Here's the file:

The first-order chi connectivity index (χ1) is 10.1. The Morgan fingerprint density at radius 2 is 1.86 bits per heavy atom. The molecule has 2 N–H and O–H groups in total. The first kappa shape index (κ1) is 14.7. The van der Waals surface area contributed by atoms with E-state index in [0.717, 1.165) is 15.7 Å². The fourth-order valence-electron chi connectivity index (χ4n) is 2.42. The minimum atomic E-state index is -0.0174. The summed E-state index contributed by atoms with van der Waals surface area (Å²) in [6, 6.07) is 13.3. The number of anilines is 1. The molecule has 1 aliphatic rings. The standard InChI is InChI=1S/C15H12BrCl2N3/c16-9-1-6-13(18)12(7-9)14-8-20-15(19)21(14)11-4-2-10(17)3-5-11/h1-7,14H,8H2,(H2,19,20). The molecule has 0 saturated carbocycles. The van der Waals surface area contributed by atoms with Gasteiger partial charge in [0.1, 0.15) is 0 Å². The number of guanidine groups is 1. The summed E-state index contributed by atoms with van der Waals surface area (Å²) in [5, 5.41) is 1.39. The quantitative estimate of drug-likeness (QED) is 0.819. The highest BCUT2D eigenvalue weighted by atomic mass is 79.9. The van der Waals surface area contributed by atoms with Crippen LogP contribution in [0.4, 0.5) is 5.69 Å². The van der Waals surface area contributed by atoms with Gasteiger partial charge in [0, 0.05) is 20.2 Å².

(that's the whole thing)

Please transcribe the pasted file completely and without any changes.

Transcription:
The first-order chi connectivity index (χ1) is 10.1. The Morgan fingerprint density at radius 2 is 1.86 bits per heavy atom. The molecule has 2 N–H and O–H groups in total. The first kappa shape index (κ1) is 14.7. The van der Waals surface area contributed by atoms with E-state index in [0.717, 1.165) is 15.7 Å². The fourth-order valence-electron chi connectivity index (χ4n) is 2.42. The minimum atomic E-state index is -0.0174. The summed E-state index contributed by atoms with van der Waals surface area (Å²) in [6, 6.07) is 13.3. The number of anilines is 1. The molecule has 1 aliphatic rings. The standard InChI is InChI=1S/C15H12BrCl2N3/c16-9-1-6-13(18)12(7-9)14-8-20-15(19)21(14)11-4-2-10(17)3-5-11/h1-7,14H,8H2,(H2,19,20). The molecule has 0 saturated carbocycles. The van der Waals surface area contributed by atoms with Gasteiger partial charge in [0.1, 0.15) is 0 Å². The number of guanidine groups is 1. The summed E-state index contributed by atoms with van der Waals surface area (Å²) in [5, 5.41) is 1.39. The quantitative estimate of drug-likeness (QED) is 0.819. The highest BCUT2D eigenvalue weighted by atomic mass is 79.9. The van der Waals surface area contributed by atoms with Crippen LogP contribution in [0.4, 0.5) is 5.69 Å². The van der Waals surface area contributed by atoms with Gasteiger partial charge in [0, 0.05) is 20.2 Å².